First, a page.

Feeds

Nvidia, AMD to launch next-gen GPUs next month

GeForce GTX 200 and Radeon HD 4800 series

Secure remote control for conventional and virtual desktops

AMD and Nvidia will next month launch their next-gen GPUs. Nvidia is already telling us to expect something big early in June, and online reports claim AMD will announce its offering round about the same time.

The launches centre on the Computex show in Taipei, which takes place in the first week of June. That said, Asian websites citing industry moles reckon the new GPUs won't appear in shops until the middle of the month.

Nvidia's next-gen part is the GeForce GTX 200, it's claimed - an interesting moniker that puts the model number last. Hopefully, this is a sign that the chip maker is indeed working to simplify its product line-up. The codename's 'D10U'. Reports list two models: the GTX 260 and the GTX 280.

AMD, meanwhile, is readying its Radeon HD 4800 series, initially comprising the 4850 - said to be targeting the $229 price point - with the $349 4870 coming later on in June. A dual-GPU version, the 4870 X2, will follow in Q3, it's said.

The 4870 is said to support GDDR 5 memory.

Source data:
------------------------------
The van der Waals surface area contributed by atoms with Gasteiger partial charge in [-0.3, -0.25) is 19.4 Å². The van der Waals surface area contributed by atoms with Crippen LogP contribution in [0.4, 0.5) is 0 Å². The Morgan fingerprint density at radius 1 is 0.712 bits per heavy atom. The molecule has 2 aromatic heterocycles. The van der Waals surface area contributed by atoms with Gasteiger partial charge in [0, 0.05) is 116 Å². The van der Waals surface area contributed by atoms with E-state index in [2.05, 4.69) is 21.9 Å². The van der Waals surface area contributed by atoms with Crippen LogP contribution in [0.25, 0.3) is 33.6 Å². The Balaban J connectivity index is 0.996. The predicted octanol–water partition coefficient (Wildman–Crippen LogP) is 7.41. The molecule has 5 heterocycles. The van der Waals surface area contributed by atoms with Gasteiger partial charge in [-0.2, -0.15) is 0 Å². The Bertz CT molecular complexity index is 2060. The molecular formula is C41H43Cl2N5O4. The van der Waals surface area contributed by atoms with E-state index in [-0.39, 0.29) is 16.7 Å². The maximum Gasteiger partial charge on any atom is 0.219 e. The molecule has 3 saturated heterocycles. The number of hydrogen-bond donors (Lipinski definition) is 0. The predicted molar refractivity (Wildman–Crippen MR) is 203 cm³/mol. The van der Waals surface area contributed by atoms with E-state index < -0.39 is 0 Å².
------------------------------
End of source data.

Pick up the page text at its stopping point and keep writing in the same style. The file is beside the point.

5 things you didn’t know about cloud backup

Whitepapers

Implementing global e-invoicing with guaranteed legal certainty
Explaining the role local tax compliance plays in successful supply chain management and e-business and how leading global brands are addressing this.
Endpoint data privacy in the cloud is easier than you think
Innovations in encryption and storage resolve issues of data privacy and key requirements for companies to look for in a solution.
Why cloud backup?
Combining the latest advancements in disk-based backup with secure, integrated, cloud technologies offer organizations fast and assured recovery of their critical enterprise data.
Consolidation: The Foundation for IT Business Transformation
In this whitepaper learn how effective consolidation of IT and business resources can enable multiple, meaningful business benefits.
High Performance for All
While HPC is not new, it has traditionally been seen as a specialist area – is it now geared up to meet more mainstream requirements?